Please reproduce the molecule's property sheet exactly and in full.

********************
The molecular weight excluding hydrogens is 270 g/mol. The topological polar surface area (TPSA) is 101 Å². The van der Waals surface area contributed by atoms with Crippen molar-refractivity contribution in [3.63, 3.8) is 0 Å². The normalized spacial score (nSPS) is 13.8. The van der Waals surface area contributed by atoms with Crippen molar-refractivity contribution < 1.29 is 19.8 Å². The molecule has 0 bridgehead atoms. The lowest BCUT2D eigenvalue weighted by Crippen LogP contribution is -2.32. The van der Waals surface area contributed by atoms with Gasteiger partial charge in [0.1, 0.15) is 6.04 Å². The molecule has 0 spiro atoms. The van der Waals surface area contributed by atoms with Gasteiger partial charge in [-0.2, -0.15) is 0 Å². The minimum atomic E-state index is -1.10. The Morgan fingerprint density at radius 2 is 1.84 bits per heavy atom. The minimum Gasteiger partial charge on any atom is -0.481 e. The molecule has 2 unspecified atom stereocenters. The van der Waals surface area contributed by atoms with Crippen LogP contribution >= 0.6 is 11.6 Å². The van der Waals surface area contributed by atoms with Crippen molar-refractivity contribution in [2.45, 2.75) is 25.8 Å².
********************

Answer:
The molecular weight excluding hydrogens is 270 g/mol. The topological polar surface area (TPSA) is 101 Å². The van der Waals surface area contributed by atoms with Crippen molar-refractivity contribution in [3.63, 3.8) is 0 Å². The normalized spacial score (nSPS) is 13.8. The van der Waals surface area contributed by atoms with Crippen molar-refractivity contribution < 1.29 is 19.8 Å². The molecule has 0 bridgehead atoms. The lowest BCUT2D eigenvalue weighted by Crippen LogP contribution is -2.32. The van der Waals surface area contributed by atoms with Gasteiger partial charge in [0.1, 0.15) is 6.04 Å². The molecule has 0 spiro atoms. The van der Waals surface area contributed by atoms with Gasteiger partial charge in [-0.2, -0.15) is 0 Å². The minimum atomic E-state index is -1.10. The Morgan fingerprint density at radius 2 is 1.84 bits per heavy atom. The minimum Gasteiger partial charge on any atom is -0.481 e. The molecule has 2 unspecified atom stereocenters. The van der Waals surface area contributed by atoms with Crippen LogP contribution >= 0.6 is 11.6 Å². The van der Waals surface area contributed by atoms with Crippen molar-refractivity contribution in [2.45, 2.75) is 25.8 Å².